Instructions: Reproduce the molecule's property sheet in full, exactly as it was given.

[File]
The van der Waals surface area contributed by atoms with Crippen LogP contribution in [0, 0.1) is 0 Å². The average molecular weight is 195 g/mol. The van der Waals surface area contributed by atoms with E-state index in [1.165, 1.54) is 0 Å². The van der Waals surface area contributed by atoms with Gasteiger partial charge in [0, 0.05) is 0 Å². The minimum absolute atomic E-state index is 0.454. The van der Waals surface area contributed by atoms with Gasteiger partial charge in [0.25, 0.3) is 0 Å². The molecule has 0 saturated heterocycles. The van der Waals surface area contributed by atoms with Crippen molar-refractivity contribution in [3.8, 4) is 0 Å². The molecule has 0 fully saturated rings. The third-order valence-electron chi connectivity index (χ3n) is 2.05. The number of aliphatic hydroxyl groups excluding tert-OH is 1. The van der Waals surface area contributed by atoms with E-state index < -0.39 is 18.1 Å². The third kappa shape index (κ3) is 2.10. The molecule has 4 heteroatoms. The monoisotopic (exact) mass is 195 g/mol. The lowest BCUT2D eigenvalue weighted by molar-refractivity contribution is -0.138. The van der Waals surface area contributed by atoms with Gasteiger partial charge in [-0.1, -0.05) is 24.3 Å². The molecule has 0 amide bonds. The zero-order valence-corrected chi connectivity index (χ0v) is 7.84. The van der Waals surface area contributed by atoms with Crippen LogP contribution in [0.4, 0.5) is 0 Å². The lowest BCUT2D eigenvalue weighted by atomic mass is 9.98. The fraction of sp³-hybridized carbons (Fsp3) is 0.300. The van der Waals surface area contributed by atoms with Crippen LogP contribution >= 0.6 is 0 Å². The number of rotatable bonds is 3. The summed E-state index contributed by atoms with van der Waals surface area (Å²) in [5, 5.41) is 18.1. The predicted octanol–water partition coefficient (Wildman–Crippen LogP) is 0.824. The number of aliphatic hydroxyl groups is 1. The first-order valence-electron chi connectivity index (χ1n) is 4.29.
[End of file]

The van der Waals surface area contributed by atoms with Crippen LogP contribution in [0, 0.1) is 0 Å². The average molecular weight is 195 g/mol. The van der Waals surface area contributed by atoms with E-state index in [1.165, 1.54) is 0 Å². The van der Waals surface area contributed by atoms with Gasteiger partial charge in [0, 0.05) is 0 Å². The minimum absolute atomic E-state index is 0.454. The van der Waals surface area contributed by atoms with Gasteiger partial charge in [0.25, 0.3) is 0 Å². The molecule has 0 saturated heterocycles. The van der Waals surface area contributed by atoms with Crippen molar-refractivity contribution in [3.8, 4) is 0 Å². The molecule has 0 fully saturated rings. The third-order valence-electron chi connectivity index (χ3n) is 2.05. The number of aliphatic hydroxyl groups excluding tert-OH is 1. The van der Waals surface area contributed by atoms with E-state index < -0.39 is 18.1 Å². The third kappa shape index (κ3) is 2.10. The molecule has 4 heteroatoms. The monoisotopic (exact) mass is 195 g/mol. The lowest BCUT2D eigenvalue weighted by molar-refractivity contribution is -0.138. The van der Waals surface area contributed by atoms with Gasteiger partial charge in [-0.1, -0.05) is 24.3 Å². The molecule has 0 amide bonds. The zero-order valence-corrected chi connectivity index (χ0v) is 7.84. The van der Waals surface area contributed by atoms with Crippen LogP contribution in [0.4, 0.5) is 0 Å². The lowest BCUT2D eigenvalue weighted by atomic mass is 9.98. The fraction of sp³-hybridized carbons (Fsp3) is 0.300. The van der Waals surface area contributed by atoms with Crippen LogP contribution >= 0.6 is 0 Å². The number of rotatable bonds is 3. The summed E-state index contributed by atoms with van der Waals surface area (Å²) in [5, 5.41) is 18.1. The predicted octanol–water partition coefficient (Wildman–Crippen LogP) is 0.824. The number of aliphatic hydroxyl groups is 1. The first-order valence-electron chi connectivity index (χ1n) is 4.29.